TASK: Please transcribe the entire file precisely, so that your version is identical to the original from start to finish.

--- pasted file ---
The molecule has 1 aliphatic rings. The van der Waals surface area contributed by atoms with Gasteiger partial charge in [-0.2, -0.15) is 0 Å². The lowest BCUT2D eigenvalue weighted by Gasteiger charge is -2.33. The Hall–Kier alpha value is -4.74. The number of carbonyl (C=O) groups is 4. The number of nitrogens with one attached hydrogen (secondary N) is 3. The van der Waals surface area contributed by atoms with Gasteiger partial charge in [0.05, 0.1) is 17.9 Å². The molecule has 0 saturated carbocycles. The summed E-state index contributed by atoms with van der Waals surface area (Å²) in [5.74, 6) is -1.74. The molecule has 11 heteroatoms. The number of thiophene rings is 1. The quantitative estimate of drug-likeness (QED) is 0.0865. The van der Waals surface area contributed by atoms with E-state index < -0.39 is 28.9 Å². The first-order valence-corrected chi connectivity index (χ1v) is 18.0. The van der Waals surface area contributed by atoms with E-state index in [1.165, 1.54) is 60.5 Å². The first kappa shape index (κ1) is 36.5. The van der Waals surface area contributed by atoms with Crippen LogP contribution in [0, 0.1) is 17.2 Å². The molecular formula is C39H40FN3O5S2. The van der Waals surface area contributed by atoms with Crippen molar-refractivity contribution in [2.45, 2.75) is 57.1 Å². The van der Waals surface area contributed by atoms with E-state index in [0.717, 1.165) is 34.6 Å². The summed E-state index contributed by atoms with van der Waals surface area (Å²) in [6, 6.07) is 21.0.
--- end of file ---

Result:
The molecule has 1 aliphatic rings. The van der Waals surface area contributed by atoms with Gasteiger partial charge in [-0.2, -0.15) is 0 Å². The lowest BCUT2D eigenvalue weighted by Gasteiger charge is -2.33. The Hall–Kier alpha value is -4.74. The number of carbonyl (C=O) groups is 4. The number of nitrogens with one attached hydrogen (secondary N) is 3. The van der Waals surface area contributed by atoms with Gasteiger partial charge in [0.05, 0.1) is 17.9 Å². The molecule has 0 saturated carbocycles. The summed E-state index contributed by atoms with van der Waals surface area (Å²) in [5.74, 6) is -1.74. The molecule has 11 heteroatoms. The number of thiophene rings is 1. The quantitative estimate of drug-likeness (QED) is 0.0865. The van der Waals surface area contributed by atoms with E-state index < -0.39 is 28.9 Å². The first-order valence-corrected chi connectivity index (χ1v) is 18.0. The van der Waals surface area contributed by atoms with E-state index in [1.165, 1.54) is 60.5 Å². The first kappa shape index (κ1) is 36.5. The van der Waals surface area contributed by atoms with Crippen LogP contribution in [0, 0.1) is 17.2 Å². The molecular formula is C39H40FN3O5S2. The van der Waals surface area contributed by atoms with Crippen molar-refractivity contribution in [2.45, 2.75) is 57.1 Å². The van der Waals surface area contributed by atoms with E-state index in [0.717, 1.165) is 34.6 Å². The summed E-state index contributed by atoms with van der Waals surface area (Å²) in [6, 6.07) is 21.0.